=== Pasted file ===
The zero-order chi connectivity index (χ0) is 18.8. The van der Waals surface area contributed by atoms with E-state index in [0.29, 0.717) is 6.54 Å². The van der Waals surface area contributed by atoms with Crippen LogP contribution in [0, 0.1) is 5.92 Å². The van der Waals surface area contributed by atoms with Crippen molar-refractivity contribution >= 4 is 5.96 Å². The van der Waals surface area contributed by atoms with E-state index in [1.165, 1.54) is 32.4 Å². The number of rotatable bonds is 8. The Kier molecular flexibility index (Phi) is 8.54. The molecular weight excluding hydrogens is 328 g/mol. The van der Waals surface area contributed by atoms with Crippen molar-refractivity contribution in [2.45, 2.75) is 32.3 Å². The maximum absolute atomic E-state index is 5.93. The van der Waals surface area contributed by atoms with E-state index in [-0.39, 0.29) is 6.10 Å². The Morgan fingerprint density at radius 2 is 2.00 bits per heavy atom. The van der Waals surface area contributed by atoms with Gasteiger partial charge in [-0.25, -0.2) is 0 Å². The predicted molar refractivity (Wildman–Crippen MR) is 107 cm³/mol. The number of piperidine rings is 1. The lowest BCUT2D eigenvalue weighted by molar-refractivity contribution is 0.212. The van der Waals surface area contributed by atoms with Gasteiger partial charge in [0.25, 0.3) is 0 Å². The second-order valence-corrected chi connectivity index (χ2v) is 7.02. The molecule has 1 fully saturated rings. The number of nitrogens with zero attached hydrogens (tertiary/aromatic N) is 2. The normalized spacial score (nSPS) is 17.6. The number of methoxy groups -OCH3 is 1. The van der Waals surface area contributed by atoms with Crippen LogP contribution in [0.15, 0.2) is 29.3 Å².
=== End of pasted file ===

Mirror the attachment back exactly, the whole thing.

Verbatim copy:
The zero-order chi connectivity index (χ0) is 18.8. The van der Waals surface area contributed by atoms with E-state index in [0.29, 0.717) is 6.54 Å². The van der Waals surface area contributed by atoms with Crippen LogP contribution in [0, 0.1) is 5.92 Å². The van der Waals surface area contributed by atoms with Crippen molar-refractivity contribution >= 4 is 5.96 Å². The van der Waals surface area contributed by atoms with E-state index in [1.165, 1.54) is 32.4 Å². The number of rotatable bonds is 8. The Kier molecular flexibility index (Phi) is 8.54. The molecular weight excluding hydrogens is 328 g/mol. The van der Waals surface area contributed by atoms with Crippen molar-refractivity contribution in [2.45, 2.75) is 32.3 Å². The maximum absolute atomic E-state index is 5.93. The van der Waals surface area contributed by atoms with E-state index in [-0.39, 0.29) is 6.10 Å². The Morgan fingerprint density at radius 2 is 2.00 bits per heavy atom. The van der Waals surface area contributed by atoms with Gasteiger partial charge in [-0.25, -0.2) is 0 Å². The predicted molar refractivity (Wildman–Crippen MR) is 107 cm³/mol. The number of piperidine rings is 1. The lowest BCUT2D eigenvalue weighted by molar-refractivity contribution is 0.212. The van der Waals surface area contributed by atoms with Gasteiger partial charge in [0.25, 0.3) is 0 Å². The second-order valence-corrected chi connectivity index (χ2v) is 7.02. The molecule has 1 fully saturated rings. The number of nitrogens with zero attached hydrogens (tertiary/aromatic N) is 2. The normalized spacial score (nSPS) is 17.6. The number of methoxy groups -OCH3 is 1. The van der Waals surface area contributed by atoms with Crippen LogP contribution in [0.15, 0.2) is 29.3 Å².